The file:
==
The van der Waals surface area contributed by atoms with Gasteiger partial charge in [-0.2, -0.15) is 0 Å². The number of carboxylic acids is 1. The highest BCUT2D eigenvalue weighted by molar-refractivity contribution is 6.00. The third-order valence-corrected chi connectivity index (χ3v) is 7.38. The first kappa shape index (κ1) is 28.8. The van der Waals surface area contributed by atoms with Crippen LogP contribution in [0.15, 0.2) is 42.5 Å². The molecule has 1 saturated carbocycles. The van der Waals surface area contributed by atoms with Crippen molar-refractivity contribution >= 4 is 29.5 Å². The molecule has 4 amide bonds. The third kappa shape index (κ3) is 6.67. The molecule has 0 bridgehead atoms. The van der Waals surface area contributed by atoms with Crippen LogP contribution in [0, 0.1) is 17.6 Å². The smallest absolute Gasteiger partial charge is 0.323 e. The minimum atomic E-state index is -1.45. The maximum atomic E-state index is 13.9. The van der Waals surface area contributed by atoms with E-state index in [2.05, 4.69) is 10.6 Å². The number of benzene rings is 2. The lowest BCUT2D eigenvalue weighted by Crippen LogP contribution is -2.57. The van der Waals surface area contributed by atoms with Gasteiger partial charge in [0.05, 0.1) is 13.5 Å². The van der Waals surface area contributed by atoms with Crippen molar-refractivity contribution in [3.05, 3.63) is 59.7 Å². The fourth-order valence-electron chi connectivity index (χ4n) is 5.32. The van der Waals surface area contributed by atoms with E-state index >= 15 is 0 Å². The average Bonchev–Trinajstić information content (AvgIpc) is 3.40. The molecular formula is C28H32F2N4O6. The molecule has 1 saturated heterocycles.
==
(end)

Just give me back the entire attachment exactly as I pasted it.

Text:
The van der Waals surface area contributed by atoms with Gasteiger partial charge in [-0.2, -0.15) is 0 Å². The number of carboxylic acids is 1. The highest BCUT2D eigenvalue weighted by molar-refractivity contribution is 6.00. The third-order valence-corrected chi connectivity index (χ3v) is 7.38. The first kappa shape index (κ1) is 28.8. The van der Waals surface area contributed by atoms with Crippen LogP contribution in [0.15, 0.2) is 42.5 Å². The molecule has 1 saturated carbocycles. The van der Waals surface area contributed by atoms with Crippen molar-refractivity contribution >= 4 is 29.5 Å². The molecule has 4 amide bonds. The third kappa shape index (κ3) is 6.67. The molecule has 0 bridgehead atoms. The van der Waals surface area contributed by atoms with Crippen LogP contribution in [0, 0.1) is 17.6 Å². The smallest absolute Gasteiger partial charge is 0.323 e. The minimum atomic E-state index is -1.45. The maximum atomic E-state index is 13.9. The van der Waals surface area contributed by atoms with E-state index in [2.05, 4.69) is 10.6 Å². The number of benzene rings is 2. The lowest BCUT2D eigenvalue weighted by Crippen LogP contribution is -2.57. The van der Waals surface area contributed by atoms with Gasteiger partial charge in [0.05, 0.1) is 13.5 Å². The van der Waals surface area contributed by atoms with Crippen molar-refractivity contribution in [3.05, 3.63) is 59.7 Å². The fourth-order valence-electron chi connectivity index (χ4n) is 5.32. The van der Waals surface area contributed by atoms with E-state index >= 15 is 0 Å². The average Bonchev–Trinajstić information content (AvgIpc) is 3.40. The molecular formula is C28H32F2N4O6. The molecule has 1 saturated heterocycles.